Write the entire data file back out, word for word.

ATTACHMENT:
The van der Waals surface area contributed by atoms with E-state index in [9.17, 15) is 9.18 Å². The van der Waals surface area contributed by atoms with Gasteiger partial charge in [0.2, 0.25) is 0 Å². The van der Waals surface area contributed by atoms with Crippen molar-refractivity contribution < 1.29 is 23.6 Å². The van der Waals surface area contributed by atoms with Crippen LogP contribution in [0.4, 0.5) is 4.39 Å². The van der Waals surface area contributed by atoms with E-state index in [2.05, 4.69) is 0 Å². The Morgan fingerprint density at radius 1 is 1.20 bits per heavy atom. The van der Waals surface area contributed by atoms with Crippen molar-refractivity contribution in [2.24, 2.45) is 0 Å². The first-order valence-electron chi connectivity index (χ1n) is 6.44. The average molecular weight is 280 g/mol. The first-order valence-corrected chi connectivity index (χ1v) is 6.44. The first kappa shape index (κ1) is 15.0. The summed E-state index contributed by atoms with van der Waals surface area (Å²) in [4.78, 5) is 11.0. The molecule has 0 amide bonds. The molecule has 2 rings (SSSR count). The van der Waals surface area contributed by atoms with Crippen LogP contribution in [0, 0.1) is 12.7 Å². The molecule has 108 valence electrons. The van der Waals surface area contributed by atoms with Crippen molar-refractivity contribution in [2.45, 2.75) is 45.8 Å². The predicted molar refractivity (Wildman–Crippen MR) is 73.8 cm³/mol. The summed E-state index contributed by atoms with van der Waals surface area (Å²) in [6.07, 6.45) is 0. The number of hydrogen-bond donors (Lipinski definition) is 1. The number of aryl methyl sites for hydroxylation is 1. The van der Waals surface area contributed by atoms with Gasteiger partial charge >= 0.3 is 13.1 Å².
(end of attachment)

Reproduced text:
The van der Waals surface area contributed by atoms with E-state index in [9.17, 15) is 9.18 Å². The van der Waals surface area contributed by atoms with Gasteiger partial charge in [0.2, 0.25) is 0 Å². The van der Waals surface area contributed by atoms with Crippen molar-refractivity contribution < 1.29 is 23.6 Å². The van der Waals surface area contributed by atoms with Crippen LogP contribution in [0.4, 0.5) is 4.39 Å². The van der Waals surface area contributed by atoms with E-state index in [2.05, 4.69) is 0 Å². The Morgan fingerprint density at radius 1 is 1.20 bits per heavy atom. The van der Waals surface area contributed by atoms with Crippen molar-refractivity contribution in [2.24, 2.45) is 0 Å². The first-order valence-electron chi connectivity index (χ1n) is 6.44. The average molecular weight is 280 g/mol. The first-order valence-corrected chi connectivity index (χ1v) is 6.44. The first kappa shape index (κ1) is 15.0. The summed E-state index contributed by atoms with van der Waals surface area (Å²) in [4.78, 5) is 11.0. The molecule has 0 amide bonds. The molecule has 2 rings (SSSR count). The van der Waals surface area contributed by atoms with Crippen LogP contribution in [0, 0.1) is 12.7 Å². The molecule has 108 valence electrons. The van der Waals surface area contributed by atoms with Crippen molar-refractivity contribution in [2.45, 2.75) is 45.8 Å². The predicted molar refractivity (Wildman–Crippen MR) is 73.8 cm³/mol. The summed E-state index contributed by atoms with van der Waals surface area (Å²) in [6.07, 6.45) is 0. The number of hydrogen-bond donors (Lipinski definition) is 1. The number of aryl methyl sites for hydroxylation is 1. The van der Waals surface area contributed by atoms with Gasteiger partial charge >= 0.3 is 13.1 Å².